paper thin walls {a response to a response to a response}

filed under: I Am Mommy on April 2, 2014

I recently had an email in my inbox.  It was from care.com and read:

War Of The Hotel Rooms: Should Babies Be Banned?

Recently, an anonymous letter berating a set of parents who brought their baby to a ski resort went viral. People were quick to pick sides — and a heated debate began: “Are there certain types of vacations that simply are not appropriate for kids and babies?” Two Care.com employees (one a parent, one a former service industry manager) have different reactions. What are your thoughts?

Now, I was pretty sure what the two lines of thinking were going to be.

One would say that babies shouldn’t be allowed on vacation and the other would say that they should.

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Olivia Crying

I clicked over to the article and started reading.

And kept reading.

And the more I read, the more disbelief set in.

BOTH opinions agreed that babies should not be taken anywhere.  And one suggested that

(and this is the part that gets me)

a crying baby should be brought down to the lobby to be quieted.

Just as a family with a crying baby should leave a restaurant when it gets too bad, so should parents at a resort. They should have gone to the lobby to soothe the child. No, it’s not convenient, but we all need to be more considerate of each other, especially when people around you are eating or sleeping.

olivia

 

Um, what’s this you say person who does not have any kids?  Surely you jest.

Let me just jump right in and share my biggest issues with this drama.

1. If it’s such an upscale ski resort, why are the walls so paper thin?

2. Since when is “should babies be allowed” EVEN A DEBATE?  Next thing you know there will be “BABY ONLY” sections of hotels.  Or restaurants.  Or malls.  Or planes. (That last one is not a bad idea… )

3. Who on earth would bring a screaming baby from your private hotel room to a public lobby to try to sooth?  I would never dream of telling the party goers to take it to the lobby.  Or the loud ‘intimate’ people.  I mean, can you imagine?

Banging on the door. “Can you folks please continue your escapade in the lobby while I am trying to sleep?  You are ruining my vacation!”

I am completely dumbfounded by that line of thinking.

Here are five really important and technical and educated reasons that I find this to be phooey.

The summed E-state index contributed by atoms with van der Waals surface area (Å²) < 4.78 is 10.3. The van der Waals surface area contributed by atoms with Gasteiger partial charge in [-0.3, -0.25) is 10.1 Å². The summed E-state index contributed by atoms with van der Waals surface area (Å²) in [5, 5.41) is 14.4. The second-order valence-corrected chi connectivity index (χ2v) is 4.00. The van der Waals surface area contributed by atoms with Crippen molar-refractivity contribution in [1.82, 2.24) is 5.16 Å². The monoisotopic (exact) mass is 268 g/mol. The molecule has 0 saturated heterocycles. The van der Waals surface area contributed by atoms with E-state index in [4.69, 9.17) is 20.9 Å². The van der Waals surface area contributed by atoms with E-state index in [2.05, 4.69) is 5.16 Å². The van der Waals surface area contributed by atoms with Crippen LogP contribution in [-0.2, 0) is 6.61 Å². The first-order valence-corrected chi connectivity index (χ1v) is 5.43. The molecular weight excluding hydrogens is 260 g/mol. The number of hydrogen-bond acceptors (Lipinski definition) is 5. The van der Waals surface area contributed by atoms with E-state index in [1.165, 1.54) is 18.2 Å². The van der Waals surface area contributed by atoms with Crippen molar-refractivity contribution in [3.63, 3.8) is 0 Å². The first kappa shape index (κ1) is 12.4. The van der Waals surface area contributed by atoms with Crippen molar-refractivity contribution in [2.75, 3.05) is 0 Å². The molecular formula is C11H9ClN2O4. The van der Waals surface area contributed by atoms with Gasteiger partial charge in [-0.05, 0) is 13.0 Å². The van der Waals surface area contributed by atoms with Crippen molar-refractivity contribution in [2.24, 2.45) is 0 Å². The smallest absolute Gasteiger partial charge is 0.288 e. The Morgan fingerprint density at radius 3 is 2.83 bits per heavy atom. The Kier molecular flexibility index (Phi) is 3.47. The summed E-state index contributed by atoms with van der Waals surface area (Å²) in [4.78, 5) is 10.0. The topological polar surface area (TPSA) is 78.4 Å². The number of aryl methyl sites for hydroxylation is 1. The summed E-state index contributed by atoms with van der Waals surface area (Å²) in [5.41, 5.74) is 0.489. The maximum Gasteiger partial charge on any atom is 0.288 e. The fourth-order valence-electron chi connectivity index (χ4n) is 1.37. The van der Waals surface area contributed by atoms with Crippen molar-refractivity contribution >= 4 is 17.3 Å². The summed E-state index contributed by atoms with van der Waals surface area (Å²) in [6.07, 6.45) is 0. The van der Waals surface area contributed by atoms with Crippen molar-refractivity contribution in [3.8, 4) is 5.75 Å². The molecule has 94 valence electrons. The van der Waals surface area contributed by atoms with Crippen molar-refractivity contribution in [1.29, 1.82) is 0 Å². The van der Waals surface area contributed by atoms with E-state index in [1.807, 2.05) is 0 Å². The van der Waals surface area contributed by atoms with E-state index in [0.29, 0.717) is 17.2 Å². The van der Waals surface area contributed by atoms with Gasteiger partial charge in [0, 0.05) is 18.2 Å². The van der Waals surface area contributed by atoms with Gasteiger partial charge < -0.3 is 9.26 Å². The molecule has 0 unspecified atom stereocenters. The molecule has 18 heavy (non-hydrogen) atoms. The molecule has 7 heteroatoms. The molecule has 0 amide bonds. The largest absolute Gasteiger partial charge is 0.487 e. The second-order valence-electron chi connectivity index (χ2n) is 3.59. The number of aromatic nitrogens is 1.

1. I have more than one child.  I simply cannot leave my other children alone in a hotel room while I go hang out in the lobby.

2. I nurse my babies and often try to nurse to sooth them.  There is no way I would feel comfortable nursing my baby in a public lobby.  Why hello Mr. Night Shift Manager!  Yes I am desperately trying to force my child to latch on to my nipple and they keep refusing but I keep trying because I know once they do they will calm down and feel better!

3. I happen to think bringing a crying baby to a lobby is rude.  More rude that attempting to deal with the situation in a private room that I paid to be in.

4. Crying babies are more stressful for the mom than the baby!  Not only are we worried about said child, but we are worried about the other kids, the disruption,  wether we will ever sleep again, if we remembered to shut the garage door when we left for the vacation… you get the idea.  It’s stressful for all involved.

5. It’s stupid.

sleeping baby

Trust me oh-complaining-ones, I want my little cherub to go to sleep just as much as you do.  And I promise, I am doing everything in my power to make that happen.

But you know what?  The suggestion of not leaving home with a baby ever is just plain rubbish.

Sometimes travel is inevitable.  Sometimes circumstances are more important that potential annoyances.  Sometimes plans are made and money is spent before you even realize you are pregnant.  (And yes, that has happened to me, twice.)

Sometimes people need to have compassion instead of being so darn judgmental and rude.

Here, let me solve this whole big overinflated ridiculous dilemma for you.